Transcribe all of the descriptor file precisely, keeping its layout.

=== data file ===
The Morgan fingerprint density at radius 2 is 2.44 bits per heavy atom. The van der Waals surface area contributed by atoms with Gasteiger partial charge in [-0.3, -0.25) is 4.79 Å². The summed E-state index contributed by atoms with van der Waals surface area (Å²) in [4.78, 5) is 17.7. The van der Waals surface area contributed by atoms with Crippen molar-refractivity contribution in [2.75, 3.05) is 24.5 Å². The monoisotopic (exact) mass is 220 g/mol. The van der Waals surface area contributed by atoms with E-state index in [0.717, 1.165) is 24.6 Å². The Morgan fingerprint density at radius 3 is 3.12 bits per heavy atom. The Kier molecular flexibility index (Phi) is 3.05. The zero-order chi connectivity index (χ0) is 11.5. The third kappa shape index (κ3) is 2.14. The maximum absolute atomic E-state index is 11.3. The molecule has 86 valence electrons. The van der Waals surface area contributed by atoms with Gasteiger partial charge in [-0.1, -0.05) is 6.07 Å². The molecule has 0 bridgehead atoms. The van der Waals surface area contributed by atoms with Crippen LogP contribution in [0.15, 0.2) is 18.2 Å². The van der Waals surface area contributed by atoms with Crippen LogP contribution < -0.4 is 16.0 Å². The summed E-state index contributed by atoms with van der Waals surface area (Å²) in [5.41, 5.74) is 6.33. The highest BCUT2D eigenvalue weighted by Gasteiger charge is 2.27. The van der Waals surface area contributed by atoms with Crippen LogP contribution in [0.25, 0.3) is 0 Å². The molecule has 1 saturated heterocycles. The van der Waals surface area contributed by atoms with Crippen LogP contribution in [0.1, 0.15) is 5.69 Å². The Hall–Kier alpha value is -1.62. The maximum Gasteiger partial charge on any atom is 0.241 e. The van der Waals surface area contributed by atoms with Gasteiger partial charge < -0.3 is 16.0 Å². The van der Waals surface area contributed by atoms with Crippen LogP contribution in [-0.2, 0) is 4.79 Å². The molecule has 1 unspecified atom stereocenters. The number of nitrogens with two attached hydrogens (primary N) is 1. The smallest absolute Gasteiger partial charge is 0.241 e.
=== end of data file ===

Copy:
The Morgan fingerprint density at radius 2 is 2.44 bits per heavy atom. The van der Waals surface area contributed by atoms with Gasteiger partial charge in [-0.3, -0.25) is 4.79 Å². The summed E-state index contributed by atoms with van der Waals surface area (Å²) in [4.78, 5) is 17.7. The van der Waals surface area contributed by atoms with Crippen molar-refractivity contribution in [2.75, 3.05) is 24.5 Å². The monoisotopic (exact) mass is 220 g/mol. The van der Waals surface area contributed by atoms with E-state index in [0.717, 1.165) is 24.6 Å². The Morgan fingerprint density at radius 3 is 3.12 bits per heavy atom. The Kier molecular flexibility index (Phi) is 3.05. The zero-order chi connectivity index (χ0) is 11.5. The third kappa shape index (κ3) is 2.14. The maximum absolute atomic E-state index is 11.3. The molecule has 86 valence electrons. The van der Waals surface area contributed by atoms with Gasteiger partial charge in [-0.1, -0.05) is 6.07 Å². The molecule has 0 bridgehead atoms. The van der Waals surface area contributed by atoms with Crippen LogP contribution in [0.15, 0.2) is 18.2 Å². The van der Waals surface area contributed by atoms with Crippen LogP contribution < -0.4 is 16.0 Å². The summed E-state index contributed by atoms with van der Waals surface area (Å²) in [5.41, 5.74) is 6.33. The highest BCUT2D eigenvalue weighted by Gasteiger charge is 2.27. The van der Waals surface area contributed by atoms with Crippen LogP contribution in [0.25, 0.3) is 0 Å². The molecule has 1 saturated heterocycles. The van der Waals surface area contributed by atoms with Crippen LogP contribution in [0.1, 0.15) is 5.69 Å². The Hall–Kier alpha value is -1.62. The maximum Gasteiger partial charge on any atom is 0.241 e. The van der Waals surface area contributed by atoms with Gasteiger partial charge < -0.3 is 16.0 Å². The van der Waals surface area contributed by atoms with Crippen LogP contribution in [-0.2, 0) is 4.79 Å². The molecule has 1 unspecified atom stereocenters. The number of nitrogens with two attached hydrogens (primary N) is 1. The smallest absolute Gasteiger partial charge is 0.241 e.